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U.S. Department of Education Recognizes Institutions Serving Critical Mass of Asian American and Pacific Islander Students

In May, during Asian Americans and Pacific Islanders (AAPI) Heritage Month, the U.S. Department of Education took the much needed step of formally recognizing institutions serving a critical mass of AAPI students. Alongside other institutions serving students of color and low-income populations, Asian American and Native American Pacific Islander-Serving Institutions (AANAPISIs) are now eligible to receive federal resources for institutional capacity building and to ensure postsecondary access and degree attainment for a diverse student population.

In conjunction with the Office of Civil Rights and with support from the White House Initiative on Asian Americans and Pacific Islanders, as well as countless community and advocacy organizations such as the Asian & Pacific Islander American Scholarship Fund, the Education Department has sent a much-anticipated signal to the education community; one that celebrates emerging minority-serving institutions (MSIs) for a quickly changing American demographic.

Next to the Hispanic population, the AAPI population is our fastest growing. And like many in the Hispanic community, a growing number of AAPI students have a strong inclination toward pursuing science, technology, engineering and mathematics (STEM) careers, particularly in the health sciences.

According to a recent report by the National Commission on Asian American and Pacific Islander Research in Education, more than 15 percent of the Chinese, Sri Lankan, Malaysian, Filipino and Asian Indian populations are employed in health and STEM occupations.

While this trend is cause for celebration at a time when the nation needs more STEM workers, not all AAPI students are excelling academically or receiving the same opportunity to enter STEM fields—a notion that is still foreign to many educators and policymakers who continue to view AAPI students as unaffected by social, economic and academic barriers.

Even the most culturally sensitive educators can easily fall into the proverbial trap of viewing all AAPI students as high-achieving despite long-standing attempts by advocates to break down the so-called “model minority myth” that all AAPI students are high achievers and thus without the need for academic and social support or research and policy attention.

This myth is in part perpetuated by national statistics that fail to account for the numerous sub-populations that lie within the overarching AAPI racial category. According to U.S. Census data, the AAPI population includes 48 different ethnic groups speaking more than 300 languages; and yet, our most widely used national source of higher education data, the Integrated Postsecondary Education Data System, places all AAPI ethnicities into one “Asian or Pacific Islander” category (much like how the “Hispanic Origin” designation accounts for all Latino subpopulations).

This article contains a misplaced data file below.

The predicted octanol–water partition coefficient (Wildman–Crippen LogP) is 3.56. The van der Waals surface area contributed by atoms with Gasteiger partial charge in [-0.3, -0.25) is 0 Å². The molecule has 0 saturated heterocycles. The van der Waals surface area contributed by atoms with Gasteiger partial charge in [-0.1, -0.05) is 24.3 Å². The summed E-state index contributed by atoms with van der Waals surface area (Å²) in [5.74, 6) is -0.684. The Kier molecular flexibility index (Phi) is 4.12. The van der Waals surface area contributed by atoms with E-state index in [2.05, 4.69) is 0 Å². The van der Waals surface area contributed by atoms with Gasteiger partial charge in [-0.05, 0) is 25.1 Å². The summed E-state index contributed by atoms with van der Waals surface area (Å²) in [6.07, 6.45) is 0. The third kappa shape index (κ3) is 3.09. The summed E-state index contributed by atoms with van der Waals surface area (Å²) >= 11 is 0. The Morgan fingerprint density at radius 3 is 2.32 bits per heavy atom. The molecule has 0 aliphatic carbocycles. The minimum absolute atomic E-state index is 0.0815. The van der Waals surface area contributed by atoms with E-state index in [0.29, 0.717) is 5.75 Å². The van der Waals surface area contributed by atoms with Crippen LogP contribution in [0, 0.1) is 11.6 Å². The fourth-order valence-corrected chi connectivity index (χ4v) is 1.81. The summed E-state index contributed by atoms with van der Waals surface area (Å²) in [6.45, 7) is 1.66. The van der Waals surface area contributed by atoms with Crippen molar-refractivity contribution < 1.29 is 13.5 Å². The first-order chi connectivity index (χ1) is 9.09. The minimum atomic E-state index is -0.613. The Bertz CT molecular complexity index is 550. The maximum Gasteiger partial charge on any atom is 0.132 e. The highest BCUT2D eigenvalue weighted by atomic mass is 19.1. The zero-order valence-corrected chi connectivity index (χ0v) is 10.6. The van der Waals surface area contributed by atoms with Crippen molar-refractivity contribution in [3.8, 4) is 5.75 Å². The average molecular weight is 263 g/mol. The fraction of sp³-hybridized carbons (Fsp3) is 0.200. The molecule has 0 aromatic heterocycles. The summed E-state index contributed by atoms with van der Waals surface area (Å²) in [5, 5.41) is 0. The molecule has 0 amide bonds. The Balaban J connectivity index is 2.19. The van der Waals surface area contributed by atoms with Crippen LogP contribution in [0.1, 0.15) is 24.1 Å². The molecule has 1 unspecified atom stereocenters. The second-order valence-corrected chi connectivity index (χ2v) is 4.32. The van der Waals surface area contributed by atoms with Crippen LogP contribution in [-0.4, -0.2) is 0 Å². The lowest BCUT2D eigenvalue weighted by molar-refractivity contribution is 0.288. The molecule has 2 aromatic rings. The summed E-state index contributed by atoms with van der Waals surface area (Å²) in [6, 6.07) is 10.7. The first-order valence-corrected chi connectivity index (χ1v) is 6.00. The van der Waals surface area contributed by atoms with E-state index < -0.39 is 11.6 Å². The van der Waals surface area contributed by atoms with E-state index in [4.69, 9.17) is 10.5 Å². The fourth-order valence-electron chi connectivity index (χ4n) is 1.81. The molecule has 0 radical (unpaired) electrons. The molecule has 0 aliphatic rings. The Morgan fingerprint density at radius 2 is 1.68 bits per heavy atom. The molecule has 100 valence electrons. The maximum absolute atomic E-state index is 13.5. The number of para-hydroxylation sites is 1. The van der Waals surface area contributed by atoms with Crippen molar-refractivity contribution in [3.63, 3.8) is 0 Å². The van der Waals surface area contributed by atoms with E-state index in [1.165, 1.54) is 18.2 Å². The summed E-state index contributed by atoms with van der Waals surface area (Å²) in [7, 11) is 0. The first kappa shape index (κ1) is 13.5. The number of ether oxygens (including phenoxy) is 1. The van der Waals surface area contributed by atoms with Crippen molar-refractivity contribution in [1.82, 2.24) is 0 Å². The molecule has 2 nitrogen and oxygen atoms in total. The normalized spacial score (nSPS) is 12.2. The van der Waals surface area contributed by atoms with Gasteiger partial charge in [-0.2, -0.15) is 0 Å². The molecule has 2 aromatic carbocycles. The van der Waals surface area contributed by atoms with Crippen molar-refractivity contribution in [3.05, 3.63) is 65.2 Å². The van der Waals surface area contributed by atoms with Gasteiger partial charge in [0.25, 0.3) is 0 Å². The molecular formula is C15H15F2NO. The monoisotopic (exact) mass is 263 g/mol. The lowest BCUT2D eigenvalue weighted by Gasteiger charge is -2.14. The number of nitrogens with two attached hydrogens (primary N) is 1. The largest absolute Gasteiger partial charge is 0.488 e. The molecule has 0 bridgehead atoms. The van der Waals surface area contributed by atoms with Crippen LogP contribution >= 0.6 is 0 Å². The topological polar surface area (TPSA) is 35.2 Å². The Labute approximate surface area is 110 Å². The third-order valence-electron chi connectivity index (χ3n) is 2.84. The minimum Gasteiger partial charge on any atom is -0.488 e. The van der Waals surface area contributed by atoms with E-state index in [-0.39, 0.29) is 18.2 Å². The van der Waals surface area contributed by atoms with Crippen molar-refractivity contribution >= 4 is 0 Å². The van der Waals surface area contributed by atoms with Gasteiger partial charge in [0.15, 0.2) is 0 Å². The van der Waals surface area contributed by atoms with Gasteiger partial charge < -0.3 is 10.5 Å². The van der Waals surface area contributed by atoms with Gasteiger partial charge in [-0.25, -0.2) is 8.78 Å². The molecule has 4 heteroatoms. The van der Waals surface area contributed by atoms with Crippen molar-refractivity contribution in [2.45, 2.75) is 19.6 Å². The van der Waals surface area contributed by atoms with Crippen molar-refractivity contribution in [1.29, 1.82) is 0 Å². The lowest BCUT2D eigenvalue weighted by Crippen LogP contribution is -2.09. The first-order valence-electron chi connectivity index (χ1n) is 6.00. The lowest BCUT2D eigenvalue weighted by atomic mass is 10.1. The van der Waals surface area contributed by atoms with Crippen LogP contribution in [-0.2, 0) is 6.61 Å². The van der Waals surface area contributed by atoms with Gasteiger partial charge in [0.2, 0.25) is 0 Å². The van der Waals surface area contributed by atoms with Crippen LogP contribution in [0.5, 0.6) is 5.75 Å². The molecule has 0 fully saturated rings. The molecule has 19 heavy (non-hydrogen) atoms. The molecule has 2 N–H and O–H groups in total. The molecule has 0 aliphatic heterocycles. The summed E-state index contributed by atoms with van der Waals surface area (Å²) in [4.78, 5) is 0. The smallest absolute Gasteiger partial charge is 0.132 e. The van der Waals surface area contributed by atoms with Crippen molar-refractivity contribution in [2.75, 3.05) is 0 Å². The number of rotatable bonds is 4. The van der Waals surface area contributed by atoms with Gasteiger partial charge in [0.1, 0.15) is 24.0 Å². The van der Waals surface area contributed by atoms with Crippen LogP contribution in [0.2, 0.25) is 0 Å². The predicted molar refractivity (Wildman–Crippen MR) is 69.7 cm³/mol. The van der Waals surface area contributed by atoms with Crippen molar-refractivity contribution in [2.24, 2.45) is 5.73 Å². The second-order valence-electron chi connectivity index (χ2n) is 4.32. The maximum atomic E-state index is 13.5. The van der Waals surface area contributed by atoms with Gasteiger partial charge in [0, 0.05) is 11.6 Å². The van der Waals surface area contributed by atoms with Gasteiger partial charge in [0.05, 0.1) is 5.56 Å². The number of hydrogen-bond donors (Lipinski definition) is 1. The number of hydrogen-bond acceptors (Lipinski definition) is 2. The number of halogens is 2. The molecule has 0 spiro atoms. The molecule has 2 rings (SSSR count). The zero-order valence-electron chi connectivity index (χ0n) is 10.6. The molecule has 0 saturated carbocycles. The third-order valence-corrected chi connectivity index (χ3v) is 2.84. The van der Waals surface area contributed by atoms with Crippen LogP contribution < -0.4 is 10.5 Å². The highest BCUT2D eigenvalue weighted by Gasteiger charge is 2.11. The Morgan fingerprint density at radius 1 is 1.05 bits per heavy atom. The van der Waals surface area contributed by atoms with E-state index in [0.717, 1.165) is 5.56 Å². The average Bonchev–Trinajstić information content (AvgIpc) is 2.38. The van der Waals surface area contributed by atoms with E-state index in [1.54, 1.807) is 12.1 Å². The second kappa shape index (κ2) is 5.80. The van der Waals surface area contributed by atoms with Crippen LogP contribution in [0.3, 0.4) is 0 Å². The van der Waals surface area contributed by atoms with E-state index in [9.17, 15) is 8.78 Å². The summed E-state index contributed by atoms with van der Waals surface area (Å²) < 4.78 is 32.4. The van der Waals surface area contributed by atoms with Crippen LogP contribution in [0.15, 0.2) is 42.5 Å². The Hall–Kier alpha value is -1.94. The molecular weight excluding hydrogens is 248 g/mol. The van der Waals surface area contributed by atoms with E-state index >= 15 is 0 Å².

Also clouding judgment is the great influx of AAPI students into prestigious research universities, such as UC Berkeley and MIT. Given that such institutions rest atop our nation’s academic hierarchy, it is easy for faculty and students alike—whether employed by, or attending, such institutions—to take the lived reality of top-tier universities as representative of the academic landscape writ large.

Upon closer evaluation, many of the nation’s fastest growing AAPI ethnic groups have some of the nation’s lowest educational attainment rates, live in poor urban areas, and attend schools with high dropout and low achievement rates. In short, these populations are facing much of the same great barriers to higher education as do populations considered historically underrepresented.

In fact, AAAPI students often have the same or similar life and educational profiles as other underrepresented groups: 

  • In 2005, close to half of all postsecondary AAAPI students were enrolled in public two-year colleges—an important entry point for minority STEM majors
  • Close to 75 percent of the AAAPI population are not native English speakers
  • More than 40 percent of the Cambodian, Laotian, Hmong, and Vietnamese populations have less than a high school degree
  • There remains a lack of AAPI persons in top leadership positions across STEM industries and in academe

 With federal resources now available, AANAPISIs and their STEM departments must take their hard-fought designation seriously and work to address the unique support needed by most underrepresented AAPI students. This necessarily includes community outreach, as most AANAPISIs are located in areas with large low-income AAPI populations. Indeed, there is much discussion on the role of AANAPISIs in AAPI communities—just one of many topics for deliberation at the June 27-28 Asian & Pacific Islander Scholarship Fund’s Higher Education Summit in Washington, D.C.

Yet perhaps most important, the folding in of AANAPISIs to the ‘MSI’ community signals a new era of inclusivity. With focused attention to our nation’s most underrepresented populations, advocates and policymakers can work to build tailored solutions while at the same time celebrate the advancement of a diverse community of students of color—in STEM fields and in higher education at large.

Dr. Lorelle L. Espinosa is the director of policy and strategic initiatives at the Institute for Higher Education Policy, a Washington, D.C.-based independent, nonprofit organization that is dedicated to increasing access and success in postsecondary education around the world.

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